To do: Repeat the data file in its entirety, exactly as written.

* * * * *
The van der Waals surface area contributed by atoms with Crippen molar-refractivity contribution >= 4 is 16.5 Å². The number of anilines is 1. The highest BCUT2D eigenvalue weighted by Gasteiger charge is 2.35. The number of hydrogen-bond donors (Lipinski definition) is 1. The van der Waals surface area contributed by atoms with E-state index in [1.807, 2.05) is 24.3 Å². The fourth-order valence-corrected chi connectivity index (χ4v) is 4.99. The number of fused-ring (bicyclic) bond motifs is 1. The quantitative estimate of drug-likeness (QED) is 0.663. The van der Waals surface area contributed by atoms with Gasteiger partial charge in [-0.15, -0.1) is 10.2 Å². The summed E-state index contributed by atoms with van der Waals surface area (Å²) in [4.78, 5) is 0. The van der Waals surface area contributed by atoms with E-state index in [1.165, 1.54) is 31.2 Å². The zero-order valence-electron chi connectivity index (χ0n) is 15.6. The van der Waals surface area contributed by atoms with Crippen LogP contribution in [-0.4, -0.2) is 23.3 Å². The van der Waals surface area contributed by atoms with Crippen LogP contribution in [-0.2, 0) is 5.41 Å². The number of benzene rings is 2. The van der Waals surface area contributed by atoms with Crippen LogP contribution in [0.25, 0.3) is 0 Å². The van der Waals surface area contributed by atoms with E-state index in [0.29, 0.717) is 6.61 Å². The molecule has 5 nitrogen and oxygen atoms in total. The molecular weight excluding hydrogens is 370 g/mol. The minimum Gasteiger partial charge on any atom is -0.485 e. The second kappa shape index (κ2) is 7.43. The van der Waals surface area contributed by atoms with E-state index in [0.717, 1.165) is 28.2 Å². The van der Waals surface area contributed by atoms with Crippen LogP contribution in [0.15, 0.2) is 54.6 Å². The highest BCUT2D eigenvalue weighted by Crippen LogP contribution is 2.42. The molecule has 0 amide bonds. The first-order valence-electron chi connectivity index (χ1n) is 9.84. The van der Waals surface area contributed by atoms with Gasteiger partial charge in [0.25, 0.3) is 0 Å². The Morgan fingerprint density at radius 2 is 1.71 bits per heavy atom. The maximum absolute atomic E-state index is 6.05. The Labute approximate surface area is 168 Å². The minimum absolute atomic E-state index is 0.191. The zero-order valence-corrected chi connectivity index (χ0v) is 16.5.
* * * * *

The van der Waals surface area contributed by atoms with Crippen molar-refractivity contribution >= 4 is 16.5 Å². The number of anilines is 1. The highest BCUT2D eigenvalue weighted by Gasteiger charge is 2.35. The number of hydrogen-bond donors (Lipinski definition) is 1. The van der Waals surface area contributed by atoms with E-state index in [1.807, 2.05) is 24.3 Å². The fourth-order valence-corrected chi connectivity index (χ4v) is 4.99. The number of fused-ring (bicyclic) bond motifs is 1. The quantitative estimate of drug-likeness (QED) is 0.663. The van der Waals surface area contributed by atoms with Gasteiger partial charge in [-0.15, -0.1) is 10.2 Å². The summed E-state index contributed by atoms with van der Waals surface area (Å²) in [4.78, 5) is 0. The van der Waals surface area contributed by atoms with E-state index in [1.165, 1.54) is 31.2 Å². The zero-order valence-electron chi connectivity index (χ0n) is 15.6. The van der Waals surface area contributed by atoms with Crippen LogP contribution in [-0.4, -0.2) is 23.3 Å². The van der Waals surface area contributed by atoms with Crippen LogP contribution in [-0.2, 0) is 5.41 Å². The number of benzene rings is 2. The van der Waals surface area contributed by atoms with Crippen LogP contribution in [0.25, 0.3) is 0 Å². The van der Waals surface area contributed by atoms with E-state index in [0.29, 0.717) is 6.61 Å². The molecule has 5 nitrogen and oxygen atoms in total. The molecular weight excluding hydrogens is 370 g/mol. The minimum Gasteiger partial charge on any atom is -0.485 e. The second kappa shape index (κ2) is 7.43. The van der Waals surface area contributed by atoms with E-state index in [0.717, 1.165) is 28.2 Å². The van der Waals surface area contributed by atoms with Crippen LogP contribution in [0.15, 0.2) is 54.6 Å². The highest BCUT2D eigenvalue weighted by Crippen LogP contribution is 2.42. The molecule has 0 amide bonds. The first-order valence-electron chi connectivity index (χ1n) is 9.84. The van der Waals surface area contributed by atoms with Gasteiger partial charge in [0.25, 0.3) is 0 Å². The Morgan fingerprint density at radius 2 is 1.71 bits per heavy atom. The maximum absolute atomic E-state index is 6.05. The Labute approximate surface area is 168 Å². The minimum absolute atomic E-state index is 0.191. The zero-order valence-corrected chi connectivity index (χ0v) is 16.5.